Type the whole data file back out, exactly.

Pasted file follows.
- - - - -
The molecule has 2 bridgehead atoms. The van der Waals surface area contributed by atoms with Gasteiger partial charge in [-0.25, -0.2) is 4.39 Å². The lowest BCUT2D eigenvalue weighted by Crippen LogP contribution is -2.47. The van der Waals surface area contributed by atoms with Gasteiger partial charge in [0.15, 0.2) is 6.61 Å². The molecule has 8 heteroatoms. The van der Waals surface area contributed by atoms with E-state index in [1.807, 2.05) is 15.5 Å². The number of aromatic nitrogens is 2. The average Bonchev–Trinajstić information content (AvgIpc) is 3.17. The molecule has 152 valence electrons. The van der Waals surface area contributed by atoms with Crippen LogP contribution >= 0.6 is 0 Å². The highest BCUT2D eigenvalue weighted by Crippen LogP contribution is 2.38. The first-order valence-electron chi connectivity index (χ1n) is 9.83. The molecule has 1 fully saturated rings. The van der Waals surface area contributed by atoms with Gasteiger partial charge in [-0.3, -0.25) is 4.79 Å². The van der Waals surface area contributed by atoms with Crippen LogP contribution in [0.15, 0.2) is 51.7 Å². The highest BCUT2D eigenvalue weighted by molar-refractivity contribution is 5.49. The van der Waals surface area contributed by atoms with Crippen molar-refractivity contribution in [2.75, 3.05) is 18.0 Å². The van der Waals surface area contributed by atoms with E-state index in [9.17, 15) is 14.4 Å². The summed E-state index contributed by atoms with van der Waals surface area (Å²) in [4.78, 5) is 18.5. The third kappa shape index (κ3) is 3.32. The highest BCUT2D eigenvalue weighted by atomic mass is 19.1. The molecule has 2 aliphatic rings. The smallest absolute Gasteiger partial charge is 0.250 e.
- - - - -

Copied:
The molecule has 2 bridgehead atoms. The van der Waals surface area contributed by atoms with Gasteiger partial charge in [-0.25, -0.2) is 4.39 Å². The lowest BCUT2D eigenvalue weighted by Crippen LogP contribution is -2.47. The van der Waals surface area contributed by atoms with Gasteiger partial charge in [0.15, 0.2) is 6.61 Å². The molecule has 8 heteroatoms. The van der Waals surface area contributed by atoms with E-state index in [1.807, 2.05) is 15.5 Å². The number of aromatic nitrogens is 2. The average Bonchev–Trinajstić information content (AvgIpc) is 3.17. The molecule has 152 valence electrons. The van der Waals surface area contributed by atoms with Crippen LogP contribution >= 0.6 is 0 Å². The highest BCUT2D eigenvalue weighted by Crippen LogP contribution is 2.38. The first-order valence-electron chi connectivity index (χ1n) is 9.83. The molecule has 1 fully saturated rings. The van der Waals surface area contributed by atoms with Gasteiger partial charge in [-0.3, -0.25) is 4.79 Å². The van der Waals surface area contributed by atoms with Crippen LogP contribution in [0.15, 0.2) is 51.7 Å². The highest BCUT2D eigenvalue weighted by molar-refractivity contribution is 5.49. The van der Waals surface area contributed by atoms with Crippen molar-refractivity contribution in [2.75, 3.05) is 18.0 Å². The van der Waals surface area contributed by atoms with E-state index in [9.17, 15) is 14.4 Å². The summed E-state index contributed by atoms with van der Waals surface area (Å²) in [4.78, 5) is 18.5. The third kappa shape index (κ3) is 3.32. The highest BCUT2D eigenvalue weighted by atomic mass is 19.1. The molecule has 2 aliphatic rings. The smallest absolute Gasteiger partial charge is 0.250 e.